Eagles of Napoleon
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Golden birds became a symbol of the military regiment of France. Depending on the region, each eagle had its own number.
According to Napoleon Bonaparte, the mighty eagle was intended to institute feelings of pride and devotion among the soldiers. Historians claim that in one of his emotional messages, Napoleon called on the troops to spare no effort in defending the golden eagles.
In December 1804, Napoleon I distributed the eagles, which were created based on the eagle standards of the Roman legions, among the French soldiers.
In the photo: “The Distribution of the Eagle Standards”, an oil painting by Jacques-Louis David (1810), is stored in Versailles. The great commander blessed the standards being held out towards him.
The greatest craftsmen
The famous sculptor and artist Antoine-Denis Chaudet was engaged in the development of the design of the eagle. Based on his sketches, copies of the majestic bird were created in the famous workshop on the Rue Saint-Martin in Paris. The work was carried out by the greatest bronze-caster and minter Pierre-Philippe Thomire. For many years, the craftsman mastered the skills of casting and gilding that he applied in the manufacture of Imperial Eagles.
In the photo: Napoleon personally controlled the process, the very first eagles were completed on December 5, 1804.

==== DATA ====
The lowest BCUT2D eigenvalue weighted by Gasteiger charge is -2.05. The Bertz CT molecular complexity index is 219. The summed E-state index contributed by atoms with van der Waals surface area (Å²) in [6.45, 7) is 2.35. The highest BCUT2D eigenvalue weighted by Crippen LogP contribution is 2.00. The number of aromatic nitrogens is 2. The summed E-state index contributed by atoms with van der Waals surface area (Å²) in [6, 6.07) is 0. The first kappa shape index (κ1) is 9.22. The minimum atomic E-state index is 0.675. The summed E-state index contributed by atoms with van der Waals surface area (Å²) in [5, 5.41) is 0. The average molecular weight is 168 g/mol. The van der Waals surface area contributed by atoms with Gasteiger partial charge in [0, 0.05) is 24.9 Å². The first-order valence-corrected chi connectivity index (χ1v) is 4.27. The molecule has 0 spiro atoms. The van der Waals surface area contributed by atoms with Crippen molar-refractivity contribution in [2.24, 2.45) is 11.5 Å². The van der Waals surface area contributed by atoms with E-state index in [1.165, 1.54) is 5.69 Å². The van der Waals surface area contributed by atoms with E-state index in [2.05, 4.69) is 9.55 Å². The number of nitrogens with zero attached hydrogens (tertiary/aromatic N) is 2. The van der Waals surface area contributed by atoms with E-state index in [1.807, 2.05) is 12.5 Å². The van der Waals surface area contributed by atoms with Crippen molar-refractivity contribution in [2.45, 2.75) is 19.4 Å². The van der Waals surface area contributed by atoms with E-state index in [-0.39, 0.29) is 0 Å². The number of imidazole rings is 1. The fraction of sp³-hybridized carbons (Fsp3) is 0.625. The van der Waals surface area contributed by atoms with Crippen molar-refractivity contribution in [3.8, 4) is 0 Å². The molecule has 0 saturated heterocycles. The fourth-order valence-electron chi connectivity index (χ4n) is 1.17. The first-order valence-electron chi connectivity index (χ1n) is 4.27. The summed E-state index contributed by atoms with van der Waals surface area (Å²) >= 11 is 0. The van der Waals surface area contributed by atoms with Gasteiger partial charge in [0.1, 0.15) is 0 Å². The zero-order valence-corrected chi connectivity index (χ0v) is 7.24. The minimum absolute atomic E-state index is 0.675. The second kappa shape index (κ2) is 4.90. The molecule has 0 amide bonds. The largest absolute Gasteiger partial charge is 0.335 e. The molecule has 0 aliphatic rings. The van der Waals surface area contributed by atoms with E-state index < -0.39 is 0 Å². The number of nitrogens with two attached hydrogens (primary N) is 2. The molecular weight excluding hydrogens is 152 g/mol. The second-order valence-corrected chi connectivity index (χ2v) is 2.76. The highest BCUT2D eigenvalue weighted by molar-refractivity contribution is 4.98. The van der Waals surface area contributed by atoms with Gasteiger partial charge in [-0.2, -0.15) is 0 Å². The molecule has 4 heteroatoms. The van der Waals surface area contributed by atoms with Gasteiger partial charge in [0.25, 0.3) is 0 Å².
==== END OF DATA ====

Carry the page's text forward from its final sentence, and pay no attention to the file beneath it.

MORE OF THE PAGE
The Imperial Eagle is made of bronze (an alloy of copper and tin) and gilded. The height of the bird is 31 centimeters; the width is 25.5 centimeters. The eagle’s base featured the regiment’s number, but the eagles of the Imperial Guard had the inscription “Garde Impériale.” The eagle was quite heavy, the weight of the bird — 1.85 kg, and if we take into account the two-meter oak pole and the flag, the warrior had to hold the object weighing 4.5 kilograms during the battle. The eagle was carefully guarded, next to the officer on the left and right were two soldiers who were supposed to protect the eagle at any cost.
In the photo: the slogan “Valeur et Discipline” (Valour and Discipline) symbolized the most important values of the soldiers of each regiment. The name of the military formation to which the eagle standard belonged was usually embroidered in gold letters on the heraldic flags, and the most significant battles and rewards received could also be listed on them.
Honor and loyalty
Gold became a reflection of the ambitious goals of Napoleon, his strive for power and honor. The tricolor cloth was embroidered with golden imperial crowns, eagles and bees. The flags of the regiment were also crowned with recognizable figures of gilded eagles; Napoleon even approved the image of an eagle on the coat of arms of the Empire.
Eagles became a symbol of honor and loyalty to Napoleon. The regiment, sworn to fight to the end and give all its strength to save the important symbol, simply could not lose the eagle. Such a loss would mean an indelible mark of shame. The fate of the golden eagles was difficult, the opponents always sought to seize the main symbol of Napoleon’s warriors and destroy it. In 1812, Emperor Napoleon ordered the flags to be burned and some of the “eagles” to be destroyed in order to prevent their seizure during the retreat.
However, some of them have survived to this day and now occupy their rightful place in the world collections.
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